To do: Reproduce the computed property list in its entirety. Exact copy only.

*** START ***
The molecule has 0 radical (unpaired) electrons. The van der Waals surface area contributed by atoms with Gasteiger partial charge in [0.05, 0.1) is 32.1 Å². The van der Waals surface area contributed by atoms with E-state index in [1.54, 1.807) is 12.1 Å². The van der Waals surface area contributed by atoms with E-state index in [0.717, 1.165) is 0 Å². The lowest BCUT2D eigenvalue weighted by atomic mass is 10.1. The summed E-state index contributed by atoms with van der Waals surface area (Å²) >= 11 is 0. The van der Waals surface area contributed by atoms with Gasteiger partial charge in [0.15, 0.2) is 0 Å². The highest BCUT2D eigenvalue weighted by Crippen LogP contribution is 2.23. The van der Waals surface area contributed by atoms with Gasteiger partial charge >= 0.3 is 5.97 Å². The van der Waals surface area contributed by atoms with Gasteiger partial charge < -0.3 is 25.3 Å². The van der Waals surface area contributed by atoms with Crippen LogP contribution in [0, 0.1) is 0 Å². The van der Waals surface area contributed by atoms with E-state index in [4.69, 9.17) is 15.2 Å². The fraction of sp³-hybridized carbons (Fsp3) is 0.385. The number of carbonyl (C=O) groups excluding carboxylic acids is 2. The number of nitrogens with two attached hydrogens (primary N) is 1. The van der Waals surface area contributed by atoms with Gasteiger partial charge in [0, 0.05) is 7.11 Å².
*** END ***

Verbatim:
The molecule has 0 radical (unpaired) electrons. The van der Waals surface area contributed by atoms with Gasteiger partial charge in [0.05, 0.1) is 32.1 Å². The van der Waals surface area contributed by atoms with E-state index in [1.54, 1.807) is 12.1 Å². The van der Waals surface area contributed by atoms with E-state index in [0.717, 1.165) is 0 Å². The lowest BCUT2D eigenvalue weighted by atomic mass is 10.1. The summed E-state index contributed by atoms with van der Waals surface area (Å²) >= 11 is 0. The van der Waals surface area contributed by atoms with Gasteiger partial charge in [0.15, 0.2) is 0 Å². The highest BCUT2D eigenvalue weighted by Crippen LogP contribution is 2.23. The van der Waals surface area contributed by atoms with Gasteiger partial charge >= 0.3 is 5.97 Å². The van der Waals surface area contributed by atoms with Gasteiger partial charge < -0.3 is 25.3 Å². The van der Waals surface area contributed by atoms with Crippen LogP contribution in [0, 0.1) is 0 Å². The van der Waals surface area contributed by atoms with E-state index in [4.69, 9.17) is 15.2 Å². The fraction of sp³-hybridized carbons (Fsp3) is 0.385. The number of carbonyl (C=O) groups excluding carboxylic acids is 2. The number of nitrogens with two attached hydrogens (primary N) is 1. The van der Waals surface area contributed by atoms with Gasteiger partial charge in [0, 0.05) is 7.11 Å².